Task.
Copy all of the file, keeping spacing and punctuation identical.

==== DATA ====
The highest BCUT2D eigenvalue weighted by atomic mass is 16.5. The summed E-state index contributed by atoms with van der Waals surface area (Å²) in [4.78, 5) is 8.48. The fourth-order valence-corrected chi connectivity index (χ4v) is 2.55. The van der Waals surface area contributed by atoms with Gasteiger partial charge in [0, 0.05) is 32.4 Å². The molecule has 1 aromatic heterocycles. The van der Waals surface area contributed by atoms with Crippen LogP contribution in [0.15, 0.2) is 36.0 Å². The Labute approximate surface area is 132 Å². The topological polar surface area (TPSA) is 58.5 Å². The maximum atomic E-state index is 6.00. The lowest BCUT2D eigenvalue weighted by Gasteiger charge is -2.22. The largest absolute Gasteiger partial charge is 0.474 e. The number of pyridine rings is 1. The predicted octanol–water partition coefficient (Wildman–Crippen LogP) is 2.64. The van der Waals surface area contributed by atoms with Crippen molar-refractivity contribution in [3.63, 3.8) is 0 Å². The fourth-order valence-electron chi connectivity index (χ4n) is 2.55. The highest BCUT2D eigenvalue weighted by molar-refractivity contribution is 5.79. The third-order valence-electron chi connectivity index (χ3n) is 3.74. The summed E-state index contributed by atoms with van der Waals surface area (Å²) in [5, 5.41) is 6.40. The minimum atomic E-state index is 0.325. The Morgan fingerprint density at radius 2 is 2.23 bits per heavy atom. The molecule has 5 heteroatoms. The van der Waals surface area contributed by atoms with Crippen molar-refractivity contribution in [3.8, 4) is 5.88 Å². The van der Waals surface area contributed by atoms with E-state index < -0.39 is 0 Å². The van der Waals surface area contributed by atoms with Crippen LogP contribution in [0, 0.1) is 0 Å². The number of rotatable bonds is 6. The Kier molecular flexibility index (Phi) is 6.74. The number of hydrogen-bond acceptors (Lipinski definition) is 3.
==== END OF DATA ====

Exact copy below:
The highest BCUT2D eigenvalue weighted by atomic mass is 16.5. The summed E-state index contributed by atoms with van der Waals surface area (Å²) in [4.78, 5) is 8.48. The fourth-order valence-corrected chi connectivity index (χ4v) is 2.55. The van der Waals surface area contributed by atoms with Gasteiger partial charge in [0, 0.05) is 32.4 Å². The molecule has 1 aromatic heterocycles. The van der Waals surface area contributed by atoms with Crippen LogP contribution in [0.15, 0.2) is 36.0 Å². The Labute approximate surface area is 132 Å². The topological polar surface area (TPSA) is 58.5 Å². The maximum atomic E-state index is 6.00. The lowest BCUT2D eigenvalue weighted by Gasteiger charge is -2.22. The largest absolute Gasteiger partial charge is 0.474 e. The number of pyridine rings is 1. The predicted octanol–water partition coefficient (Wildman–Crippen LogP) is 2.64. The van der Waals surface area contributed by atoms with Crippen molar-refractivity contribution in [3.63, 3.8) is 0 Å². The fourth-order valence-electron chi connectivity index (χ4n) is 2.55. The highest BCUT2D eigenvalue weighted by molar-refractivity contribution is 5.79. The third-order valence-electron chi connectivity index (χ3n) is 3.74. The summed E-state index contributed by atoms with van der Waals surface area (Å²) in [5, 5.41) is 6.40. The minimum atomic E-state index is 0.325. The Morgan fingerprint density at radius 2 is 2.23 bits per heavy atom. The molecule has 5 heteroatoms. The van der Waals surface area contributed by atoms with Crippen molar-refractivity contribution in [3.8, 4) is 5.88 Å². The van der Waals surface area contributed by atoms with E-state index < -0.39 is 0 Å². The van der Waals surface area contributed by atoms with Crippen LogP contribution in [0, 0.1) is 0 Å². The number of rotatable bonds is 6. The Kier molecular flexibility index (Phi) is 6.74. The number of hydrogen-bond acceptors (Lipinski definition) is 3.